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Movie Review: I AM

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A kind of fish-out-of-water albeit Hollywood-produced movie, I AM manages to capture the invincibility of God amongst men. A non-intrusive yet blunt mystical sage, X is the central protagonist. In a way, he is supposed to reflect the human conscience or God’s guiding spirit. He’s ever so privy to the silent soliloquies of the film’s beleaguered characters; he’s swift to dissuade their suicidal notions but respects their desire to do as they please.

I must confess that I found the plot downright quirky and confusingly sketchy at some points. On the other hand, the fast-paced thriller-styled overtures compensated for the shortfall, thus allowing the overall objective to be placeable.

I AM chronicles how the decisions of an incorrigible character, or a greedy solicitor, or a self-righteous husband, or a blackmailing socialite all form an interwoven web, intricately consequential and strangely connected to other lives. How do their frivolous decisions and reckless ambitions make or break other people’s lives? One by one the characters come to terms with their flaws and limitations.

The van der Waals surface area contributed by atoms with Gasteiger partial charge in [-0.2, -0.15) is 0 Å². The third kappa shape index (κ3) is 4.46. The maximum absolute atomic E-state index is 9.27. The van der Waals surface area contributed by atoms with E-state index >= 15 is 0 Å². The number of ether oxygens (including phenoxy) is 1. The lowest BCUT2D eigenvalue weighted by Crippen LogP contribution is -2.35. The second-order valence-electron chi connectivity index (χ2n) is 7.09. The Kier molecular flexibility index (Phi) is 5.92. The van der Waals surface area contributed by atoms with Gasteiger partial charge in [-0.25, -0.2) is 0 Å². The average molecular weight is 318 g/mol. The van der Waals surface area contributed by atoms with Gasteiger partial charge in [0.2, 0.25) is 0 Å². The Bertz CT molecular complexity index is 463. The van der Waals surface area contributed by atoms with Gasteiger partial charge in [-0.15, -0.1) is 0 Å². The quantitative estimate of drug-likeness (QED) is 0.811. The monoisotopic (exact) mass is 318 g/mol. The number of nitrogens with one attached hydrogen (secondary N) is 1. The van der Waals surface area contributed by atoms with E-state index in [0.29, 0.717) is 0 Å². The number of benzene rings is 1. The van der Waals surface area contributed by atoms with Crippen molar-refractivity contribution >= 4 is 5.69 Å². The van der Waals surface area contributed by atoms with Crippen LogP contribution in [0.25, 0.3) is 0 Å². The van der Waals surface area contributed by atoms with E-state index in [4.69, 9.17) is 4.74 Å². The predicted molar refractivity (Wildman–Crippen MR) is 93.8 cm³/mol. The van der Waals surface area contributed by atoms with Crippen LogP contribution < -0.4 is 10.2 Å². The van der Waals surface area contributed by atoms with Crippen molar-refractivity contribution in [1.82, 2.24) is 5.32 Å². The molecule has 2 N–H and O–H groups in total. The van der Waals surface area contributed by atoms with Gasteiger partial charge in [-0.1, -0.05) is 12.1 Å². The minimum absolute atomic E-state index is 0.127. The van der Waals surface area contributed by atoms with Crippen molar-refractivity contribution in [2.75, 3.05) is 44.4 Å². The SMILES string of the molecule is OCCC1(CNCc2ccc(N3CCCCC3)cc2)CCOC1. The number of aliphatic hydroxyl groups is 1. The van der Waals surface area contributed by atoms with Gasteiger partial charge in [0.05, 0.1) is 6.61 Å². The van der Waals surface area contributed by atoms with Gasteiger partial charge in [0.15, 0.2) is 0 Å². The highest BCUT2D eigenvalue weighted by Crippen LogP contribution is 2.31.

The script delicately delivers the objective of the movie, which is to illuminate the ways in which human beings tend to walk through life unaware of the set of creeds earmarked for mankind to abide by. Interestingly these fundamental rules total just 300 words and make up The 10 Commandments.

Some may say X (Tomas Boykin) is simply a figment of the imagination, and others adduce him to be the conscience. I’ll leave you to decide what you make of him when you see the movie.

Would I recommend this movie? Sure. Particularly as it addresses a wide range of moral topics, and has an interesting take on second chances in life. The movie makes a strong statement about the limitations of what money can buy, cautioning against using God’s name for profiteering endeavours.

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About HouseofRefuge

A niche media commentator, technophile and entrepreneur. A frequent freelance writer for major media outfits apart from running own weblogs. A few of which include; Yahoo voices, Lionsgate, EMI Music, Audiofile Magazine et al.